For my scholarly article, I chose to read Was Chaucer’s Knight Really a Mercenary by John Pratt. Throughout the article, Pratt discusses Terry Jones’s belief that the Knight was a mercenary rather than a crusader. In Jones’s “problematic analysis” he leaves many questions unanswered, which Pratt answers in his article. According to Pratt, Jones’s is missing a major point by not considering Chaucer’s knight in the context of the ideals knighthood in the twelfth and thirteenth centuries.
Pratt feels as though before Jones is able to make a claim he needs to consider each angle. For example, “scholars believe Chaucer suggested that the knight had a distinguished military career through references to specific battles, sieges, campaigns, and combats. ” However, Jones disagrees because he believes that Chaucer places his Knight in Spain against royal policy. Jones continues with more facts, but Pratt thinks the truth is not so extreme.
This is hard to determine because scholars are not positive about amount of military knowledge Chaucer knew about these events. Scholars might be able to look at what Chaucer’s contemporaries were saying about fighting during this time period, but there actually are very few records about the battles. Jones continues his argument by explaining that during the Crusades, Chaucer’s Knight was sent to battle against illegally defined enemies of the church. The Knight’s motives were sometimes questionable according to Jones, mainly because he was paid.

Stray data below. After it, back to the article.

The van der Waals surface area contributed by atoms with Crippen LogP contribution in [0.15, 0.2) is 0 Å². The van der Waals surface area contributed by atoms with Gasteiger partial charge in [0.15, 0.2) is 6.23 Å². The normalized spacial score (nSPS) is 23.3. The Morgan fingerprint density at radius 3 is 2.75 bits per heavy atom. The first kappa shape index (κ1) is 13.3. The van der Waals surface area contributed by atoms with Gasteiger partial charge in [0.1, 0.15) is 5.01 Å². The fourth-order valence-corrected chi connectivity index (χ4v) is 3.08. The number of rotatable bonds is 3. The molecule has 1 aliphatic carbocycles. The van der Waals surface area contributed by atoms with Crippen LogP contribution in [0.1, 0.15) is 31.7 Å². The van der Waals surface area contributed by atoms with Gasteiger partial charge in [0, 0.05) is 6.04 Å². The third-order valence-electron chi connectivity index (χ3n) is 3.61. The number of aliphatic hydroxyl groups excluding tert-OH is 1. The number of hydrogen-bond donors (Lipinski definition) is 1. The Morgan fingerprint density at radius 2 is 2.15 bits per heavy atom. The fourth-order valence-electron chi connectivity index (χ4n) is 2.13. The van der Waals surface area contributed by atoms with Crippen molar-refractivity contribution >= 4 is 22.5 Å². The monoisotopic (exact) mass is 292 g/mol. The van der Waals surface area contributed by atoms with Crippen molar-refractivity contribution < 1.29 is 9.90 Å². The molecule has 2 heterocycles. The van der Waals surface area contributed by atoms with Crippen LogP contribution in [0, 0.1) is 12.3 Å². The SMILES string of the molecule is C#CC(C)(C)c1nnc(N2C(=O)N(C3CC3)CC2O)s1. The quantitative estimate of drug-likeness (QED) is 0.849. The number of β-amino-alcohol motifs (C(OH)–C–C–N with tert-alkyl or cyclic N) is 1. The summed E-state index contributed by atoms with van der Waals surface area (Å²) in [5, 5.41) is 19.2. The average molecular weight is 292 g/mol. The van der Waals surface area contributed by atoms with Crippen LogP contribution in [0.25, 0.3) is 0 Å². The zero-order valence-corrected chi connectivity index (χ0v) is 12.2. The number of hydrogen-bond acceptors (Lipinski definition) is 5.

However, the Knight was not always to blame for this because he was caught in a predicament of either fighting in an unholy battle or not listening to his Lord. Surprisingly, Pratt does agree with Jones about how Chaucer says that the Knight will basically fight for anybody, essentially making him a mercenary. In conclusion, Pratt states that he does not believe Chaucer meant his Knight to be a mercenary in the same way that Jones believes. Pratt states that all men in uniform were paid in order to buy armor and steeds, thus making him a mercenary.
In relation, Chaucer did say no to sending his Knight to Italy, a mercenary battlefield. Instead, Chaucer decides to send his Knights to fight against the enemies of the Church. I think the argument about whether or not Chaucer’s Knight is or isn’t a mercenary will continue to be disputed time after time. Pratt says that “no military men ventured into war in the fourteenth century without being paid wages,” so I guess that does make Chaucer’s Knight a mercenary by definition but I do not believe he is a mercenary in modern sense.
Chaucer’s Knight was devoted to his army and for fighting for what he believed in, whereas modern day “knights” have little allegiance to their army and just do it for the money which isn’t true for the Knight. On the other hand, Jones said that Chaucer’s Knight was indeed a mercenary. I agree with Jones, in the fact that the Knight did probably have some mercenary traits. I do not believe that that is what he was completely.